See also Appeal of Dethlefson, 434 Pa. 431, 433, 254 A.2d 6, 7 (1969) where the Court said "[t]here is but one way to become a party litigant in a court and that is by appearing in the proceedings."
[ 37 Pa. Commw. Page 587]
It is the contention of the Commissioners and Controller here that the language in Section 2805 of the Code is controlling where it states "[i]n all such appeals, the courts of common pleas may direct an issue to be tried by a jury, upon whose verdict final judgment shall be entered, reserving the right to all Page 587} parties to appeal, as provided in other appeals." (Emphasis added.) Since the appellants here were not "parties" below, the Commissioners and Controller argue that they should have no standing here. We agree.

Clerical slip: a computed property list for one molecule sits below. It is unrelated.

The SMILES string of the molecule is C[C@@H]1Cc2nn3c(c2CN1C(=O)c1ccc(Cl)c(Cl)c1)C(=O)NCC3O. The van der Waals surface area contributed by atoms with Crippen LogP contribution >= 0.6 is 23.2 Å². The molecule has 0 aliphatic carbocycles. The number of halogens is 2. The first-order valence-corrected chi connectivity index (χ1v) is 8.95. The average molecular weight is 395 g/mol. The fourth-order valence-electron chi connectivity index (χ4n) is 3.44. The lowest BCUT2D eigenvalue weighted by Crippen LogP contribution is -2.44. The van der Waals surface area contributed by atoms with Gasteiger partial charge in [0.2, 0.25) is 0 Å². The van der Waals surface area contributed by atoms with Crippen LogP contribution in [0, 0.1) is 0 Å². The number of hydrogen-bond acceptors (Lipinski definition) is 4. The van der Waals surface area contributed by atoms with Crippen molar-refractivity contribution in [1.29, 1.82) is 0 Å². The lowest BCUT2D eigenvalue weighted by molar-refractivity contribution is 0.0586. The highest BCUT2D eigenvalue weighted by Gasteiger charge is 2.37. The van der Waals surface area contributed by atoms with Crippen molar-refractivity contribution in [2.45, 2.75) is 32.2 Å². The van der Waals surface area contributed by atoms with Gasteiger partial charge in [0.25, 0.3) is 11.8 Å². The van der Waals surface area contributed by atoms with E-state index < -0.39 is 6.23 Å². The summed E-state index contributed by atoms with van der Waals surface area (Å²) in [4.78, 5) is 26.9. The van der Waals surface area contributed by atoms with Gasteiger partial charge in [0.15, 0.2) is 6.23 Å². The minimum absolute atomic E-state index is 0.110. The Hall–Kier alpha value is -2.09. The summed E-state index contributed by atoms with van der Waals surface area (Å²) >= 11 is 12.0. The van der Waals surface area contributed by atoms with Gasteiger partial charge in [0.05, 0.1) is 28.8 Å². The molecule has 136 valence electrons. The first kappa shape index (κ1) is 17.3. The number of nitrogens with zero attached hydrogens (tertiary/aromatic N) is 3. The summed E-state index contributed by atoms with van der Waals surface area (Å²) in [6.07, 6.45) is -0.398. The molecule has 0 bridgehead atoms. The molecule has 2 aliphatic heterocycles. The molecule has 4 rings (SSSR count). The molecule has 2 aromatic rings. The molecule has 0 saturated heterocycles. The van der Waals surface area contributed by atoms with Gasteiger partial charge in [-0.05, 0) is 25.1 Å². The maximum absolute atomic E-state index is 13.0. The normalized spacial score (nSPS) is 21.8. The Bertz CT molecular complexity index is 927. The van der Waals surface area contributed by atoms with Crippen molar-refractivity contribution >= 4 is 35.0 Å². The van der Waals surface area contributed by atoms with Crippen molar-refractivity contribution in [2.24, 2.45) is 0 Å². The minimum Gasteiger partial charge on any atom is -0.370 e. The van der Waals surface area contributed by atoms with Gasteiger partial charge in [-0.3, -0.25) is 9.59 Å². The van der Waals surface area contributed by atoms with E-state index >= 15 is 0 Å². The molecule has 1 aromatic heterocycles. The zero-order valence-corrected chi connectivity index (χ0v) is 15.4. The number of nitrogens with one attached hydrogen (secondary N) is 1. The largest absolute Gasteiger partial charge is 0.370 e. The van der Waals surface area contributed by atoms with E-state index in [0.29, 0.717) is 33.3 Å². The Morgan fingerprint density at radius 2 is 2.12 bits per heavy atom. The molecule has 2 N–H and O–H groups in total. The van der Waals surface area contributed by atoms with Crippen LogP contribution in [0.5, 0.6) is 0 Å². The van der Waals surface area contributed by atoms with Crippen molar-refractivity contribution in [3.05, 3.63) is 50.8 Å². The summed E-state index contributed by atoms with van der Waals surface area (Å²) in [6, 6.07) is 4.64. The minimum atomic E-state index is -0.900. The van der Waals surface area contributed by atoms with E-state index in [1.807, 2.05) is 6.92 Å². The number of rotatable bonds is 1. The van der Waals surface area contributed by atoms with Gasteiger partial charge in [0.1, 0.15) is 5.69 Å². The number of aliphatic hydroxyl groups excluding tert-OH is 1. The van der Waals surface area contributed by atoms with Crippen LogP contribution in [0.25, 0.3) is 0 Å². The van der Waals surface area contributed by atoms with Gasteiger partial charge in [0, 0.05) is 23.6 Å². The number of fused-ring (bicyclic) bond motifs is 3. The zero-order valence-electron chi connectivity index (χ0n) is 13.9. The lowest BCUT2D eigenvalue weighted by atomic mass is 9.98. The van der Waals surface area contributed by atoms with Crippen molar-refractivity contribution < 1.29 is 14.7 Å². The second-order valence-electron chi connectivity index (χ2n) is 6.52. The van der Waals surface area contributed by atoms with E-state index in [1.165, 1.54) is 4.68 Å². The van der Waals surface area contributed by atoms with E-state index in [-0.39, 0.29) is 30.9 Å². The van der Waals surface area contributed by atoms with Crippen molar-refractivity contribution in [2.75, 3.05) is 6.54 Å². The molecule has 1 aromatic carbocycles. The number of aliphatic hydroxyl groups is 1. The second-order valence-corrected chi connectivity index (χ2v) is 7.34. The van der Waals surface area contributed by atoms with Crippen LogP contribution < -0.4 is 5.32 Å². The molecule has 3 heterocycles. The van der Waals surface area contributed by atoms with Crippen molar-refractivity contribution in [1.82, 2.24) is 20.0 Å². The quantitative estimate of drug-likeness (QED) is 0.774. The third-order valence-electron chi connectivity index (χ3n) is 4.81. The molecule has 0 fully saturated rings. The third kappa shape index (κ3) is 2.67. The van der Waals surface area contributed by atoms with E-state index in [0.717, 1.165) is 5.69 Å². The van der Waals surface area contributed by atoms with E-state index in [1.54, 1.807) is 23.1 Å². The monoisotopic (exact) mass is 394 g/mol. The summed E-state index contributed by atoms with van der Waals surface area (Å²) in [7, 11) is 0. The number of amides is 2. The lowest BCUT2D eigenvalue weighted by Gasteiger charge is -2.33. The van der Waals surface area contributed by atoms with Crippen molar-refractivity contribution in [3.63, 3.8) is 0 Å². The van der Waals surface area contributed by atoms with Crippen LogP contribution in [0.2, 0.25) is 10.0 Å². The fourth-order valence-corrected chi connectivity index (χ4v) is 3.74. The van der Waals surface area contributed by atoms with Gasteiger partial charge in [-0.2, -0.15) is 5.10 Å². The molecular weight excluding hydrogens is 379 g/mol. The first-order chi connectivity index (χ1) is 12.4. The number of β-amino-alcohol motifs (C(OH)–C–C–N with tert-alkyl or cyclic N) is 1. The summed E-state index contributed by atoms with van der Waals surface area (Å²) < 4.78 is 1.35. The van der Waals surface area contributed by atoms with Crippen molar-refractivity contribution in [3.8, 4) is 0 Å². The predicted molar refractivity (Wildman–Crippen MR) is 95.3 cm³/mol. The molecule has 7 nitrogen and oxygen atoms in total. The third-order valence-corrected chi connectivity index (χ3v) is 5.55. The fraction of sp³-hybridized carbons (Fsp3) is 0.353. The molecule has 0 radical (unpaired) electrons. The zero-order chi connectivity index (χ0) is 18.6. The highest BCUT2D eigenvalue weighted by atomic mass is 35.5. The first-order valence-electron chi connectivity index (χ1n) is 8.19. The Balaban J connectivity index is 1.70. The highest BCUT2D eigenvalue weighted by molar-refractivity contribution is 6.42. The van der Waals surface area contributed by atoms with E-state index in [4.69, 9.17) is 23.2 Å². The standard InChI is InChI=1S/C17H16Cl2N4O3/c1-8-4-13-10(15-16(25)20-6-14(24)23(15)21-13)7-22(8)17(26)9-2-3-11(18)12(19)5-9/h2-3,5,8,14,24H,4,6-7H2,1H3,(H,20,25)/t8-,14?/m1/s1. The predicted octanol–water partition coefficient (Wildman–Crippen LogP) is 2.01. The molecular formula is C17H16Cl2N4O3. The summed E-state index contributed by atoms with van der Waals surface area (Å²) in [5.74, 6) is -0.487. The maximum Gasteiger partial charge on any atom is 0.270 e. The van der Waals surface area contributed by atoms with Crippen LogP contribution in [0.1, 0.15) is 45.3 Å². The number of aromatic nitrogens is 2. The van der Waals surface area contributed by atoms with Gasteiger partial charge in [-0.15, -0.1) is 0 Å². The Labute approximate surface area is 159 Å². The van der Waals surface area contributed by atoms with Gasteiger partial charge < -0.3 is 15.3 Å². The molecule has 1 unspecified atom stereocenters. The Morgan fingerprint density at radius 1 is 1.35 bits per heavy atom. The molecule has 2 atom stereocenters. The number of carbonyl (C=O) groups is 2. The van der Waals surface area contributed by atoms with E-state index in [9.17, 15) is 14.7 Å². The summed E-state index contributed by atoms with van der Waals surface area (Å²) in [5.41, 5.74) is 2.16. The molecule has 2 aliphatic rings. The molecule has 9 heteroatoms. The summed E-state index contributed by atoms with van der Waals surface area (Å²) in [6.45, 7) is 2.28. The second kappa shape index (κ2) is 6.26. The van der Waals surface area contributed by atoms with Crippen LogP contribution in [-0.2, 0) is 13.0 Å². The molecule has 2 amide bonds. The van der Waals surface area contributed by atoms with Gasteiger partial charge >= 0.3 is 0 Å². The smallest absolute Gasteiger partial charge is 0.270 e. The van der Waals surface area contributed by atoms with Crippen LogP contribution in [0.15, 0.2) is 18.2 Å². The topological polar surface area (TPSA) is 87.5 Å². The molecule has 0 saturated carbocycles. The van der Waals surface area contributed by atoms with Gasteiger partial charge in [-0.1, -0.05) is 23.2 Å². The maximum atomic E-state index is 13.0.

Appellants contend that the initial appeal was filed "on behalf of all the taxpayers of the county" and that therefore they were at least nominal if not actual parties in the proceedings below. Again, the language of Section 2805 of the Code must be observed. It says: "Subject to the proviso hereinafter made, any ten or more taxpayers of the county may, in behalf of such county, appeal from the report of its county auditors or controller to the court of common pleas. . . ." (Emphasis added.) Although the proceeding below was brought "on their own behalf and on behalf of all taxpayers of said county," the only authority the appellants below had was to file their appeal on behalf of Lackawanna County. Accordingly, we would hold that the mere identification of the appeal as being "on behalf of all taxpayers" is not controlling.